Introducing a new a new type of article aimed at practitioners
Welcome to Briefing Notes - a new type of article. Consistent with Buildings & Cities' objectives, Briefing Notes aim to make research topics more accessible and relevant to the end users of research: practitioners, clients, occupants and policymakers. Briefing Notes will provide readers with a concise summary, in plain English, of a what is known in a particular research field or topic and how to act on the results available.
Briefing notes will contain collated, research-based information about the built environment intended to support complex decisions made by the wide range of actors involved in its regulation, design, construction, operation, management, renewal and redevelopment. The scope of the notes will be multi-scale, multi-domain and life cycle oriented.
An international Practitioner Panel will advise on strategic issues and the content of Briefing Notes:
To ensure their robustness and value, Briefing Notes will be peer-reviewed just like other papers B&C publishes. However, due to their important role in knowledge transfer/exchange, Briefing Notes will have two broad types of reviewers:
A summary is presented of current knowledge and key considerations in urban climate mitigation that have a bearing on planning practice in temperate climates. Urban climate is the intended or unintended local climate consequence of planning decisions at the street, neighbourhood and even city scales. Such local climate change adds to the changing global climate, where it both interacts with as well as exacerbates the human, energy, built environment and urban consequences of climate change. Although a relatively new field of study, knowledge about urban climate has sufficiently grown in recent decades to be of practical value to decision-making in the design and planning arenas. The climatic, wellbeing and carbon impacts of urban climate change are summarised along with best practices in mitigation and their relative merits. Key action points involve mapping heat vulnerability as well as enhancing heat resilience. It is hoped this briefing note will raise awareness of the wide range of issues involved in responding to the urban climate anomaly, whether in planning new districts or infilling existing ones.
KEYWORDS: cities, climate change, climate-sensitive design, heat stress, microclimate, thermal comfort, urban climate, urban form, urban heat island, urban planning
Kevin J. Lomas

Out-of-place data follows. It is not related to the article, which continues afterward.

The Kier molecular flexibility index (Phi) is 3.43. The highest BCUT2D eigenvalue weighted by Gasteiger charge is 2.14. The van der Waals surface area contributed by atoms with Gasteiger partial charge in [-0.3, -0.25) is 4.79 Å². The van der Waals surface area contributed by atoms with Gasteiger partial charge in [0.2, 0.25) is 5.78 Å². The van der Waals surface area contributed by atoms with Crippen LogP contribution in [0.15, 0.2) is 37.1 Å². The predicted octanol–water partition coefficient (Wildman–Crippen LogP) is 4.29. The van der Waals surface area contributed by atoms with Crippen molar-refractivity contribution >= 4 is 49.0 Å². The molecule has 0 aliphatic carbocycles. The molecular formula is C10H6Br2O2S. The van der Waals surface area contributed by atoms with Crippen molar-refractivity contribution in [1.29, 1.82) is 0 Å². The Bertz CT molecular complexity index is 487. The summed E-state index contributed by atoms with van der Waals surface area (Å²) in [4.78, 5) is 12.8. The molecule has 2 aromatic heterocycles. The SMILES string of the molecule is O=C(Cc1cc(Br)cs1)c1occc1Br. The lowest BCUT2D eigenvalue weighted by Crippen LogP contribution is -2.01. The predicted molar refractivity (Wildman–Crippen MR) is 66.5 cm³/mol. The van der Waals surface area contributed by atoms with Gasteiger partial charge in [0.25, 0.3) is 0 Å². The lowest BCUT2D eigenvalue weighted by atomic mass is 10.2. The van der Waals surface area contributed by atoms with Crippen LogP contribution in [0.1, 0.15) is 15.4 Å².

Summertime overheating in both new and existing dwellings is widespread and increasing, even in temperate climates. There is an urgent need to solve the problem. Flats (apartments) and small dwellings, especially those in cities, are particularly at risk. Elderly and vulnerable people are particularly affected. This briefing note presents current knowledge about this problem and what might be done about it. It is directed at planners, designers, policymakers as well as local authorities, housing associations and other organisations that manage stocks of dwellings.
KEYWORDS: apartments; design; dwellings; flats; housing; inhabitants; overheating; refurbishment; thermal comfort; vulnerability
Mapping soft densification: a geospatial approach for identifying residential infill potentials
D Ehrhardt, M Behnisch, M Jehling & M Michaeli
Pilot study to measure the energy and carbon impacts of teleworking
S Simon & W O’Brien
Pandemics and the built environment: A human–building interaction typology
S A Vallis, A Karvonen & E Eriksson
Technological efficiency limitations to climate mitigation: why sufficiency is necessary
Urban expansion: theory, evidence and practice [editorial]
Assessing the influence of neighbourhood-scale vertical greening application
K Gunawardena & K Steemers
Climate action at the neighbourhood scale: Comparing municipal future scenarios
Y Lu, C Girling, N Martino, J Kim, R Kellett & J Salter
Transformational climate actions by cities [editorial]
K R Slater & J B Robinson
Heat stress: adaptation measures in South African informal settlements
J M Hugo
The urban expansion of Berlin, 1862–1900: Hobrecht’s Plan
Common sources of occupant dissatisfaction with workspace environments in 600 office buildings
T Parkinson, S Schiavon, J Kim & G Betti
Governments' Role in Providing Thermal Adequacy
Brian Dean and Elizabeth Wangeci Chege (Sustainable Energy for All) respond to the Buildings & Cities special issue Alternatives to Air Conditioning and explain why thermal comfort is not only a construction industry problem to solve but needs to be placed in the policy agenda on global warming. Thermal adequacy is still not understood as an essential need for human survival and that governments have an essential role.
Developing an Intersectional Approach to Emerging Energy Technologies in Homes
Tom Hargreaves and Nickhil Sharma (University of East Anglia) comment on contributions of the Buildings & Cities special issue Energy, Emerging Technology and Gender in Homes on the role of gender in technology development and the energy transition. This must be broadened further to social justice issues. A failure to do so risks fuelling resistance and pushback to new and emerging energy technologies. Three key avenues for future research and practices for a just energy transition and emerging technologies are set out.